Thanks
Debbie

April Hubbard, AuD. Audiologist January 3, 2019 - 8:27 pm

Please do have his hearing checked. These can be classic signs of hearing loss.

Dr. Terese Huber, Board Certified in Audiology January 4, 2019 - 7:10 pm

Dr Hubbard gave excellent advice, have his hearing tested. Has he had colds or ear infections. This can hamper hearing and reduce response. Please, whenever you do call a child’s name have a purpose in mind. After they look up, show them something interesting, sit down and play, or give them a different toy showing them some fun things to do with it.

Johnnie Sexton, Au.D. January 3, 2019 - 11:33 am

There is no mention of assessing hearing as a part of determining why a child may not be responding. Hearing status should be determined early on anyway but progressive hearing loss in children can be a factor.

Angie azuendt, AuD January 5, 2019 - 12:06 am

This! Thank you, Dr Sexton.

Jason Wigand January 3, 2019 - 4:21 pm

It could also be hearing loss. How was that not mentioned at all?? That should be the first thing to assess.

Eve Leinonen, Au.D January 3, 2019 - 8:16 pm

After reading the article, as an Audiologist and someone with hearing loss I’m concerned that not once was it recommend that a child have their hearing assessed to rule out a hearing loss or middle ear issues. This should be a consideration when there are language/speech concerns.

April Hubbard, AuD January 3, 2019 - 8:25 pm

Why is there zero mention of hearing loss being a potential factor? Many behaviors for hearing loss are also behaviors seen in children with autism or ADHD. See the IT-MAIS for examples of questions regarding how a child responds to their name and other sounds. How can you not recommend that these children be evaluated for possible hearing loss? Have ASHA and its SLPs completely forgotten that audiology and hearingoss exist? I am very disappointed in this article coming from this source.

Shelley D. Hutchins January 6, 2019 - 7:31 pm

Thank you for your comment, April. Leader editors crafted a response to your (and other’s) concern. As the manager of Leader Live, I am constantly looking for more audiologists to write for us, so would welcome a post from you if you’re interested. -Shelley D. Hutchins, content editor/producer, the ASHA Leader shutchins@asha.org.

Jane Rosner, AuD January 3, 2019 - 8:32 pm

Well gee……did you consider that may a hearing exam might provide a piece of relevant information???? The last time I checked, the “H” is ASHA stood for hearing……or maybe you just forgot.

Karen Schaaf Au.D. January 3, 2019 - 8:38 pm

Thank you Johnnie Sexton. It seems like checking for hearing loss should always be the first step when a child does not respond to his or her name.

Erica W. January 3, 2019 - 8:47 pm

If a child is not responding to his or her name (or other auditory stimuli), then hearing loss must be ruled out before anything else. It is extremely disappointing that a hearing evaluation and involvement of an audiologist as part of the team is not mentioned at all in a blog on ASHA’s own website.

Derek Petti January 3, 2019 - 8:55 pm

I’m glad to see that ASHA is no longer even trying to hide the fact that they never cared about audiologists, despite us wasting $250 on useless dues every year. This is so infuriating. Quick recap on the basics of name-detection – you have to have normal hearing to have normal responses to sound. Not responding to a name being called? Have your child’s hearing tested.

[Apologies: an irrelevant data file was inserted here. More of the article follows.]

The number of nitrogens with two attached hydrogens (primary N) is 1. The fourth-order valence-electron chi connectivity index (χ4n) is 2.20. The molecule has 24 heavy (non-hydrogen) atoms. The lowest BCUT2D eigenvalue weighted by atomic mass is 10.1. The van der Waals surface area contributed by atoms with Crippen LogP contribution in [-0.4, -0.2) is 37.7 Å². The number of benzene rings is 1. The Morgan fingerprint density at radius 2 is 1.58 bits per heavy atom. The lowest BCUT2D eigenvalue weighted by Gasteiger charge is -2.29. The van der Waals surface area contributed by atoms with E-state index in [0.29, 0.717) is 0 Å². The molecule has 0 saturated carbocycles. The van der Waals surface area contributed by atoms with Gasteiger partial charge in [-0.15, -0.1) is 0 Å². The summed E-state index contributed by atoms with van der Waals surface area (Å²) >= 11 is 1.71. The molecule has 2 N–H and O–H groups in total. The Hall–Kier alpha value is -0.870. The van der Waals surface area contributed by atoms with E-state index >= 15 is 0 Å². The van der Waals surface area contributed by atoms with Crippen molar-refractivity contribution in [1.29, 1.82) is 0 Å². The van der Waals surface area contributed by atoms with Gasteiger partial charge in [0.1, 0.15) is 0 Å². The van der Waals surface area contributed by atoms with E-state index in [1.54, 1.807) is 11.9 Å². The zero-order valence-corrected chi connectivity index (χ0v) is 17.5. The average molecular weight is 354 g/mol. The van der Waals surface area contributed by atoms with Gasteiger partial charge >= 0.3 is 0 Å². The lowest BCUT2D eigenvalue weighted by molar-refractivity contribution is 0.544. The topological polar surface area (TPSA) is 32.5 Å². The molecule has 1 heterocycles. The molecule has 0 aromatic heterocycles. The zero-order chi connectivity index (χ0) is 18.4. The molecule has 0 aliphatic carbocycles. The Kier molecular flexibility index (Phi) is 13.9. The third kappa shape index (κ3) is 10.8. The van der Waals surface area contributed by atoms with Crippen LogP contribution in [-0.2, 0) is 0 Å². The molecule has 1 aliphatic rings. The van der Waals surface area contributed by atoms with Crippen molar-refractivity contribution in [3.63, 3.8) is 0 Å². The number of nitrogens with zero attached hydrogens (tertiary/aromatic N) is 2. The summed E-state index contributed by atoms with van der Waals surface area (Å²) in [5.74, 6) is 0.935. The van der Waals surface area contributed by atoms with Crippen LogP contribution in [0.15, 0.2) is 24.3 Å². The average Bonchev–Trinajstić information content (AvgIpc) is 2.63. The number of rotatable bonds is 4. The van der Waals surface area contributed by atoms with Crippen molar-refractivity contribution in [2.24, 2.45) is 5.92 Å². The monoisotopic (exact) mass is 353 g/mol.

RAJASUMAN M January 4, 2019 - 12:58 am

Did you forget the hearing loss??

V.L. January 4, 2019 - 1:53 am

By what age would this be considered a concern/red flag for ASD?

Erin Bagley, AuD, CCC-A/SLP January 4, 2019 - 9:50 am

I would hope that, before assuming ASD, hearing concerns have been ruled out by an audiologist.

Shelley D. Hutchins January 7, 2019 - 1:21 pm

Thank you for your comment, Erin. Leader editors crafted a response to your (and other’s) concern. ALso, the article does only indicate ASD as one possible issue related to lack of response to name. We do ask contributors to be specific in their articles and focus on a single issue.
As the manager of Leader Live, I am constantly looking for more audiologists to write for us, so would welcome a post from you if you’re interested. Please contact me directly. Thank you.
-Shelley D. Hutchins, content editor/producer, the ASHA Leader shutchins@asha.org.

Lindsay Alexander, Au.D., CCC-A January 4, 2019 - 2:23 pm

I really hope that this article gets amended or a follow up is issued to address the role of hearing assessment in the diagnostic process. Jus as I would hope that you would expect me to send a speech delayed child for further evaluation if I was the first to see them clinically, I would hope that you would require a hearing evaluation to rule out other concerns and comorbidities.

Shelley D. Hutchins January 7, 2019 - 1:19 pm

Thank you for your comment, Lindsay. Leader editors did amend the article and replied to these concerns.
As the manager of Leader Live, I am constantly looking for more audiologists to write for us, so would welcome a post from you if you’re interested. Would you like to write on assessment insights for evaluating hearing in a young child? Or any other topic that you’d like to share with your peers? Please let me know!
-Shelley D. Hutchins, content editor/producer, the ASHA Leader shutchins@asha.org.

Shelley D. Hutchins January 4, 2019 - 2:37 pm